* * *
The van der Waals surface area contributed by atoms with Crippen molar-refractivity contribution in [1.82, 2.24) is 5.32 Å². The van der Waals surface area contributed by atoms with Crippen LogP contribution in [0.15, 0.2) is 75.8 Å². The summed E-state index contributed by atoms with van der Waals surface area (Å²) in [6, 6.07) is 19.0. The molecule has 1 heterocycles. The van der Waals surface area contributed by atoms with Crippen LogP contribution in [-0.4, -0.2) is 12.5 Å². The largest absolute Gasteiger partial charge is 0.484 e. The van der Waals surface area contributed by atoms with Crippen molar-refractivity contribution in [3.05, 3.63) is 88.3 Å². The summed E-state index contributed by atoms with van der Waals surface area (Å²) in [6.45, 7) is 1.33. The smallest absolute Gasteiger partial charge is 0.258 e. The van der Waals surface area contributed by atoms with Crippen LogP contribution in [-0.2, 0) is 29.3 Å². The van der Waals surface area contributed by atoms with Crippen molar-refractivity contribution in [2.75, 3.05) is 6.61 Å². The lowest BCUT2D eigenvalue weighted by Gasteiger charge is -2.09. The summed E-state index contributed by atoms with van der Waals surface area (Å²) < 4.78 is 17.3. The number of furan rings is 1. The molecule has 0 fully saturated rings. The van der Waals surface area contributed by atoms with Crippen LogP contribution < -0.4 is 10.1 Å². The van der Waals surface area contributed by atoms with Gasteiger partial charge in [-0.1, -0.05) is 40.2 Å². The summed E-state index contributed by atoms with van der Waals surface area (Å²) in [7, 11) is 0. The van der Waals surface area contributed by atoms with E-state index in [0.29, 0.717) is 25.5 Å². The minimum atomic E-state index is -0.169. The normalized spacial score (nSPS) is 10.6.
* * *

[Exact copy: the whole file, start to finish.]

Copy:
The van der Waals surface area contributed by atoms with Crippen molar-refractivity contribution in [1.82, 2.24) is 5.32 Å². The van der Waals surface area contributed by atoms with Crippen LogP contribution in [0.15, 0.2) is 75.8 Å². The summed E-state index contributed by atoms with van der Waals surface area (Å²) in [6, 6.07) is 19.0. The molecule has 1 heterocycles. The van der Waals surface area contributed by atoms with Crippen LogP contribution in [-0.4, -0.2) is 12.5 Å². The largest absolute Gasteiger partial charge is 0.484 e. The van der Waals surface area contributed by atoms with Crippen molar-refractivity contribution in [3.05, 3.63) is 88.3 Å². The summed E-state index contributed by atoms with van der Waals surface area (Å²) in [6.45, 7) is 1.33. The smallest absolute Gasteiger partial charge is 0.258 e. The van der Waals surface area contributed by atoms with Crippen LogP contribution in [-0.2, 0) is 29.3 Å². The van der Waals surface area contributed by atoms with Crippen molar-refractivity contribution in [2.75, 3.05) is 6.61 Å². The lowest BCUT2D eigenvalue weighted by Gasteiger charge is -2.09. The summed E-state index contributed by atoms with van der Waals surface area (Å²) < 4.78 is 17.3. The number of furan rings is 1. The molecule has 0 fully saturated rings. The van der Waals surface area contributed by atoms with Crippen LogP contribution < -0.4 is 10.1 Å². The van der Waals surface area contributed by atoms with Gasteiger partial charge in [-0.1, -0.05) is 40.2 Å². The summed E-state index contributed by atoms with van der Waals surface area (Å²) in [7, 11) is 0. The van der Waals surface area contributed by atoms with E-state index in [0.29, 0.717) is 25.5 Å². The minimum atomic E-state index is -0.169. The normalized spacial score (nSPS) is 10.6.